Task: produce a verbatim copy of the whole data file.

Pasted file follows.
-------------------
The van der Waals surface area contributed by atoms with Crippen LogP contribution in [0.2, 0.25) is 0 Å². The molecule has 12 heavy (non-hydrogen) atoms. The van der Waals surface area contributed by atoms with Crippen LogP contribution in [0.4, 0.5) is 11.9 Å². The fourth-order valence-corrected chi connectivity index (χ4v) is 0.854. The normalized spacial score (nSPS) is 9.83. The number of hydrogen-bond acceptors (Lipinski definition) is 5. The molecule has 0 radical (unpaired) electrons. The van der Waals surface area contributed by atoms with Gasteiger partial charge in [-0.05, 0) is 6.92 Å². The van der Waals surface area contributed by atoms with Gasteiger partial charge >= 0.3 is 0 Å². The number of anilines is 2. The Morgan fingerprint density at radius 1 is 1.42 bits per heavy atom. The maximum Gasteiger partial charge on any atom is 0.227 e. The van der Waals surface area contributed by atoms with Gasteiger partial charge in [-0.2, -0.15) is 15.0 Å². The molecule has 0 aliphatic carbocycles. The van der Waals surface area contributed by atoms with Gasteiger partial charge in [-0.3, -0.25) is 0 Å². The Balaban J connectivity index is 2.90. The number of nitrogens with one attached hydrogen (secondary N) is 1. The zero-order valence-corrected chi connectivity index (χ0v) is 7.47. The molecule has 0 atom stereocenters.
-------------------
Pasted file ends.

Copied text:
The van der Waals surface area contributed by atoms with Crippen LogP contribution in [0.2, 0.25) is 0 Å². The molecule has 12 heavy (non-hydrogen) atoms. The van der Waals surface area contributed by atoms with Crippen LogP contribution in [0.4, 0.5) is 11.9 Å². The fourth-order valence-corrected chi connectivity index (χ4v) is 0.854. The normalized spacial score (nSPS) is 9.83. The number of hydrogen-bond acceptors (Lipinski definition) is 5. The molecule has 0 radical (unpaired) electrons. The van der Waals surface area contributed by atoms with Gasteiger partial charge in [-0.05, 0) is 6.92 Å². The van der Waals surface area contributed by atoms with Gasteiger partial charge >= 0.3 is 0 Å². The number of anilines is 2. The Morgan fingerprint density at radius 1 is 1.42 bits per heavy atom. The maximum Gasteiger partial charge on any atom is 0.227 e. The van der Waals surface area contributed by atoms with Gasteiger partial charge in [-0.2, -0.15) is 15.0 Å². The molecule has 0 aliphatic carbocycles. The van der Waals surface area contributed by atoms with Gasteiger partial charge in [-0.3, -0.25) is 0 Å². The Balaban J connectivity index is 2.90. The number of nitrogens with one attached hydrogen (secondary N) is 1. The zero-order valence-corrected chi connectivity index (χ0v) is 7.47. The molecule has 0 atom stereocenters.